Supporting students to choose their higher education route
A huge (and belated) welcome back for the academic year from the HEPA team. We’re delighted to be out and about delivering activities in your centres this term, with a particular focus on supporting students to make competitive HE applications.
As such, we thought it would be timely to include some key questions that you can be encouraging students to ask themselves – and potentially helping them to answer – to ensure that their HE choices are appropriate, well informed, and lead to fulfilling futures
Key questions to think about – course / programme choice
How do the programme characteristics (e.g. structure and content) compare with their preferences?
How students prefer to learn, be taught, and the type of environment they favour is an important consideration for them to make in their choice of HE course and institution. For instance, do students prefer researching, reading and theories, or ‘learning by doing’; what sort of assessment suits them best; and what sort of support will they receive whilst on their course? Open days and open events can be excellent ways for students to find out some of this information for themselves.
The content of the programmes that students consider should also influence their choices. For example, for students interested in studying English Literature at university, what authors would they have the opportunity to study? For prospective Economics students, the content of a BA degree programme is likely to be very different to that of a BSc; both are commonly offered at the same university. Paying close attention to what they will learn – and in particular not assuming that courses with the same name will be identical – is a vital part of students’ research.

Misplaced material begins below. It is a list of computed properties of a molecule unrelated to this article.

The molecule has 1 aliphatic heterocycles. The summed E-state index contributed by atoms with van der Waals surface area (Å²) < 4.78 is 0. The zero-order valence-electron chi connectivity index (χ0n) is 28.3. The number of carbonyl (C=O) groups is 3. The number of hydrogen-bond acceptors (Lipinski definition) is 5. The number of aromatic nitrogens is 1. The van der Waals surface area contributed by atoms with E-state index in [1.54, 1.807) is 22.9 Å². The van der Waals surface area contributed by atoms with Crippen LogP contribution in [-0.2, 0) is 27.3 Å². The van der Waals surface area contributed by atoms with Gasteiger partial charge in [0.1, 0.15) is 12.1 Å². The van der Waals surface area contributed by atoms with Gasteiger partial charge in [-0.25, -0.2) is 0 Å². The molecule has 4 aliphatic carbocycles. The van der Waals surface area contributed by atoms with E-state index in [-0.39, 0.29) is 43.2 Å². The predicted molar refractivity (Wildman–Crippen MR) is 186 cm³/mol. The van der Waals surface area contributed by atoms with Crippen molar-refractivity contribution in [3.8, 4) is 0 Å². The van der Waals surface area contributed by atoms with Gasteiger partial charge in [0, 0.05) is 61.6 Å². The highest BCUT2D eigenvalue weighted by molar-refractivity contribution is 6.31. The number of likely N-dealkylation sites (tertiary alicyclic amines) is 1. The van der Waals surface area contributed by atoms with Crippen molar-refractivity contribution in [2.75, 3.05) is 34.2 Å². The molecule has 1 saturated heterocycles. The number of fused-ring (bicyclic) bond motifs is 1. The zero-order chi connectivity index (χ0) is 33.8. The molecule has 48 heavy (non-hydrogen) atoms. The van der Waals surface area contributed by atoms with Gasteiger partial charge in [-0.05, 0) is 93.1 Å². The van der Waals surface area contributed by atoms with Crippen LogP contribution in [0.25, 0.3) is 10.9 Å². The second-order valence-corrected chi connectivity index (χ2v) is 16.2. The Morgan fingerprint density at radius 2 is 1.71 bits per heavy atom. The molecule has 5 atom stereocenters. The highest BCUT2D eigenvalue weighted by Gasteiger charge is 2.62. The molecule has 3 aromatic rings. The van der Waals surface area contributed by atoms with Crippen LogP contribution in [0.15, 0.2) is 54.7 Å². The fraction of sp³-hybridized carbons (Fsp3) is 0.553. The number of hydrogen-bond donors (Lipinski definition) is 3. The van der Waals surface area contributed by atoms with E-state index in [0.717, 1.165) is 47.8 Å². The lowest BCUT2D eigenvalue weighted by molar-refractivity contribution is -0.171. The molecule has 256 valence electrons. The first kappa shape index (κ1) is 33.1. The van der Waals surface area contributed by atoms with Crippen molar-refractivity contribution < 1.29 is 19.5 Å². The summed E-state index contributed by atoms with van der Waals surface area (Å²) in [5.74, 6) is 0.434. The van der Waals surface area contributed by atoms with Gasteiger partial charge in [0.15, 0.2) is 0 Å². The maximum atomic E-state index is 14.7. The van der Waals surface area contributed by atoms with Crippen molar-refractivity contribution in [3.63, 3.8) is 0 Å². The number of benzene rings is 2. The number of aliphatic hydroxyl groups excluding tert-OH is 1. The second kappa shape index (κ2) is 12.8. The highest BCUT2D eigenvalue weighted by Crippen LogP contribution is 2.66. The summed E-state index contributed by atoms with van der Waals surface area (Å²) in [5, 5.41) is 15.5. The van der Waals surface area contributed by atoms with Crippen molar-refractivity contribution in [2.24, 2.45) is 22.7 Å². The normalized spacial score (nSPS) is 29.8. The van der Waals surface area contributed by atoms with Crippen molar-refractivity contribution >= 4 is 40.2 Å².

What are the entry requirements?
With as many as five course choices to make on UCAS, it’s a good idea for students to make course choices with a range of entry requirements – some higher (‘aspirational’), and some lower (‘back up’).
However, it’s also important to remember that entry requirements go well beyond grades at Level 3.
For instance, since the changes to the GCSE grading system, some universities ask for a 4 in GCSE English and Maths for entry to their courses…and others ask for a 5.
A (non-exhaustive) list of other entry requirements that HE courses commonly have are:
- Work experience – is there a certain type and/or amount that is required?
- A portfolio – common for creative art and design courses
- Additional assessments – common with certain courses (education, medicine/dentistry/veterinary, law) and certain universities. UCAS have a list of universities that ask for admissions tests.
- An interview – these can take various formats
- An audition – for performing arts courses
- Driving requirements – e.g. Paramedic Science
- Health requirements – e.g. uniformed services
We’ve included a list of resources below that will help students do some of this vital research for themselves.
The new Discover Uni website has arrived